Eng 550.640: Gothic Fictions and National Tales

 

Professor Michael Gamer

Course meets: Tuesdays, 6:00-8:40 p.m.

Office: 206 Bennett Hall

Office Phone: 898-5968

Office Hours: Tuesday before and after class and by appointment.

Course Description: The nation we recognize as Great Britain emerged between two high-water marks in the history of the novel: the mid eigtheenth-century fictions of Richardson, Haywood, Lennox, and Fielding and the later Victorian social visions of Eliot and Hardy. What changed during the century separating these epochs will be the focus of the seminar. We will address the history of the British novel during this "in-between" time of monumental social change, covering the time in which the first and second British Empires were won and consolidated (roughly 1763-1870). We'll focus on the relation between literary form and emerging British nationalisms, and will ask why the formation of national identiy became so important to writers and social reformers.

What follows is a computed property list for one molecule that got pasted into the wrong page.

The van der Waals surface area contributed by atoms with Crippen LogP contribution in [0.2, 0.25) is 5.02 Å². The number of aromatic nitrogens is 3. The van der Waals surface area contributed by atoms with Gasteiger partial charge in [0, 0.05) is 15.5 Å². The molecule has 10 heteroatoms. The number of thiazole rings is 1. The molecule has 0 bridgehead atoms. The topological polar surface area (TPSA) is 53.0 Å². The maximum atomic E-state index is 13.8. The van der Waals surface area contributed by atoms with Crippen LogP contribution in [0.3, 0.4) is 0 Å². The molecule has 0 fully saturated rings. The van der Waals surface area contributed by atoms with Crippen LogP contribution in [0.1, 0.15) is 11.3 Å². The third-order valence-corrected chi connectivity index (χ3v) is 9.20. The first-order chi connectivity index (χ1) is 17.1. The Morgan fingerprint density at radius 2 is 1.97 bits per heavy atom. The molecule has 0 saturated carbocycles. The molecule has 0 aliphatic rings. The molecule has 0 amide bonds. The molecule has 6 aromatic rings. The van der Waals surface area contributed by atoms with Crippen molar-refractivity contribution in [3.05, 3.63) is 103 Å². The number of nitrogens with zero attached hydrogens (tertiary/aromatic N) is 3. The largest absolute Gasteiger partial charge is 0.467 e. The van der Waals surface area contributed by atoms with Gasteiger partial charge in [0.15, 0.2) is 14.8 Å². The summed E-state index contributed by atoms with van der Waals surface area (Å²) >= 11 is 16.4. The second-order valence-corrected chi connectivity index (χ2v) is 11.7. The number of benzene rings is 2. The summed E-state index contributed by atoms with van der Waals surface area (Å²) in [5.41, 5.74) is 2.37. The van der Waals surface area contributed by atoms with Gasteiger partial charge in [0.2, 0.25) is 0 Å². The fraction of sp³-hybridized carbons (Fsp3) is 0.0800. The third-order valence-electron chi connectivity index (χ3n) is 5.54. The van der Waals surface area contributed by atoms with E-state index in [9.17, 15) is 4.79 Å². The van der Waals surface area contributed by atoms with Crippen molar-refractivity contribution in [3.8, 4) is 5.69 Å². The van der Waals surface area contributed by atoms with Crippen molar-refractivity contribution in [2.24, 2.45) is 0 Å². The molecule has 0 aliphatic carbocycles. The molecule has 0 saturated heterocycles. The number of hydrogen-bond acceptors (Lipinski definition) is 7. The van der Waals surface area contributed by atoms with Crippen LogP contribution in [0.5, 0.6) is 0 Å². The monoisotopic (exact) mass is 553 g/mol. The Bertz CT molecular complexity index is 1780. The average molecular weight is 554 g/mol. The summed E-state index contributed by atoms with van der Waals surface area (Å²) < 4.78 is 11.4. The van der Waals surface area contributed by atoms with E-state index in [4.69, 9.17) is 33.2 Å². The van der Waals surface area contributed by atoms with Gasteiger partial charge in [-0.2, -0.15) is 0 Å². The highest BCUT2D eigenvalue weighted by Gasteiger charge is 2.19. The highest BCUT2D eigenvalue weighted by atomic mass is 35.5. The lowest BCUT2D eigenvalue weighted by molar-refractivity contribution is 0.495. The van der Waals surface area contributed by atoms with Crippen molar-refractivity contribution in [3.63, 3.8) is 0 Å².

Books: Available at Penn Book Center, 34th and Samson, (215) 222-7600.

Austen, Jane. Persuasion (Broadview).

Bage, Robert. Hermsprong (Broadview).

Colley, Linda. Britons (Yale).

Collins, Wilkie, The Moonstone (Broadview).

Edgeworth, Maria. Castle Rackrent and Ennui (Penguin)

Owenson, Sydney. The Wild Irish Girl (Oxford)

Scott, Walter. Waverley; or, 'Tis Sixty Years Since (Oxford).

Smollett, Tobias. The Expedition of Humphrey Clinker (Oxford)

Stael, Germaine de. Corinne, or Italy (Oxford).

Stoker, Bram. Dracula (Broadview)

 

Coursepack: I will provide photocopied materials to you.

 

Course Calendar:

 

Unit 1: The '45 and Its Aftermath:


Sept 10: Introduction to the course. For this class we'll discuss the opening chapter of Ann Radcliffe, The Italian.

Sept 17: Read the introduction and first three chapters of Linda Colley, Britons. Read most of Tobias Smollett, The Expedition of Humphrey Clinker (1773).

Sept 24: Read the selections by Hume, Hobsbaum, Gellner, and Anderson. Finish Humphrey Clinker.

 

Unit 2: Revolutions:


Oct 1: From the bulkpack, read the first half of Robert Bage, Hermsprong (1796) and the selected works on the American and French Revolutions. On this day we'll be discussing Hermsprong in light of the selections from Edmund Burke, Thomas Paine, and Hannah More.